The contribution of Tennyson and Yurchenko “High accuracy molecular line lists for studies of exoplanets and other hot atmospheres” (Tennyson and Yurchenko) explores the desire to characterize the atmospheres of extrasolar planets that have been discovered over the last 3 decades. This goal is limited by the lack of spectroscopic data on the atmospheric molecules other species that are readily available from laboratory studies. The authors review the currently available molecule spectra for studies of exoplanet atmospheres, and the atmospheres of astronomical objects hotter than the Earth such as brown dwarfs, cool stars and even sunspots. They discuss the dependency of exoplanet transit spectra and opacities analysis which often require huge datasets comprising billions of individual spectroscopic transitions, while the new high resolution Doppler spectroscopy techniques rely on the use of smaller, but very accurate line lists. They conclude their contribution with a discussion on resolving the competing demands of completeness versus accuracy for line lists needed top explore and advance the Frontier field.
The contribution of Herbst and Garrod “Synthetic approaches to complex organic molecules (COMs) in the cold interstellar medium” (Herbst and Garrod) highlights the observation and synthesis of organic molecules in interstellar space—one of the most exciting and rapidly growing topics in astrochemistry. They focus on the diverse suggestions made to explain the formation of COMs in the low-temperature ISM where the dominant mechanisms at such low temperatures are still a matter of dispute—where both gas-phase and granular processes are occurring on and in ice mantles. They discuss the diffusive and nondiffusive Granular mechanisms where a granular explanation is strengthened by experiments at 10 K that indicate that the synthesis of large molecules on granular ice mantles under space-like conditions is exceedingly efficient. Similarly, the bombardment of carbon-containing ice mantles in the laboratory by cosmic rays can lead to organic species even at low temperatures. Further, for processes on dust grains to be competitive at low temperatures non-thermal desorption mechanisms must be invoked to explain why the organic molecules are detected in the gas phase. Herbst and Garrod highlight that while much remains to be learned, a better understanding of low-temperature organic syntheses in space will add both to understanding of unusual chemical processes and the role of molecules in stellar evolution.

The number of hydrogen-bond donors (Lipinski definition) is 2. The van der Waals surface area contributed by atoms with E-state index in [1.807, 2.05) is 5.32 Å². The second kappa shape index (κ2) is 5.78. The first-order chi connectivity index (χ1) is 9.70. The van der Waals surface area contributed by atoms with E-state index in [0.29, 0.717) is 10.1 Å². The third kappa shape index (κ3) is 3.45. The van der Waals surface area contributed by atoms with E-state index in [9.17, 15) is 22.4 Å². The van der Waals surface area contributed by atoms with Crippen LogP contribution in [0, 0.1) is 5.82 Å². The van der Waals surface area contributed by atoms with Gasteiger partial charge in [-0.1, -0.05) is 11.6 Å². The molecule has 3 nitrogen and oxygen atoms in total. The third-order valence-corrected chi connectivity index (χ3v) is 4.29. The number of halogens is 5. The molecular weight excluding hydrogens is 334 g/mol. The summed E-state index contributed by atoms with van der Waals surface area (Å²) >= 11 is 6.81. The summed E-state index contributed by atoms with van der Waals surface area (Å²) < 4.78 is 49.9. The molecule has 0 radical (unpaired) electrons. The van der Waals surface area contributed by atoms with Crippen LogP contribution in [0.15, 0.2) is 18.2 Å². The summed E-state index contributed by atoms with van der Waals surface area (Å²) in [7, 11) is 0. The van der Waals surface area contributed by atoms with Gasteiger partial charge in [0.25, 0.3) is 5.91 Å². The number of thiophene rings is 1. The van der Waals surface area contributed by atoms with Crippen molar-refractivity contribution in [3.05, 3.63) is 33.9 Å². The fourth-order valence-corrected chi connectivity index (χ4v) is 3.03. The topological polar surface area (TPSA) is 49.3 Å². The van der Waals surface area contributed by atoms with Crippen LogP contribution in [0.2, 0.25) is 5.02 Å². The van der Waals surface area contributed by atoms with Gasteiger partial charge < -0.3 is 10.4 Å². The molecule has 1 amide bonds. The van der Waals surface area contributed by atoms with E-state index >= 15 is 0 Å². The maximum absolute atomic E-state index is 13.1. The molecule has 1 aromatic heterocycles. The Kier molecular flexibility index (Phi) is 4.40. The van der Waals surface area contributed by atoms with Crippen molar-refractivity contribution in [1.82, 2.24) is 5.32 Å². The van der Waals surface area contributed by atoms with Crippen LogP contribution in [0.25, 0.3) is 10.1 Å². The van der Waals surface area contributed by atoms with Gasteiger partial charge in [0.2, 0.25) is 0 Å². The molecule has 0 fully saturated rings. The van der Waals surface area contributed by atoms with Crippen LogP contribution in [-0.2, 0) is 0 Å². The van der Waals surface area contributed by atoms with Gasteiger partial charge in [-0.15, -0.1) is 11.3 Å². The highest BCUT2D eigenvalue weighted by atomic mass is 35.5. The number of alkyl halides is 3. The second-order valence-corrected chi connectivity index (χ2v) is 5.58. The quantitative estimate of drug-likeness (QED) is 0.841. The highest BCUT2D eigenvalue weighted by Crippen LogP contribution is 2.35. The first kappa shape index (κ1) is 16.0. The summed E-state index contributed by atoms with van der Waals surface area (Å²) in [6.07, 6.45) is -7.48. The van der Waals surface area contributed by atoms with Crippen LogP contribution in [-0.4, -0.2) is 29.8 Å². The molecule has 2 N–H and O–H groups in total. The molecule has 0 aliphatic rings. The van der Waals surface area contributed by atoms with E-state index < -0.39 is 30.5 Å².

These articles provide a sample of the excellent Frontier research activities across solar, stellar and the broader astrophysics discipline. In a year of community exercises to set strategic priorities, the concepts emerging in this series will factor into those conversations. We hope that you enjoy the collection.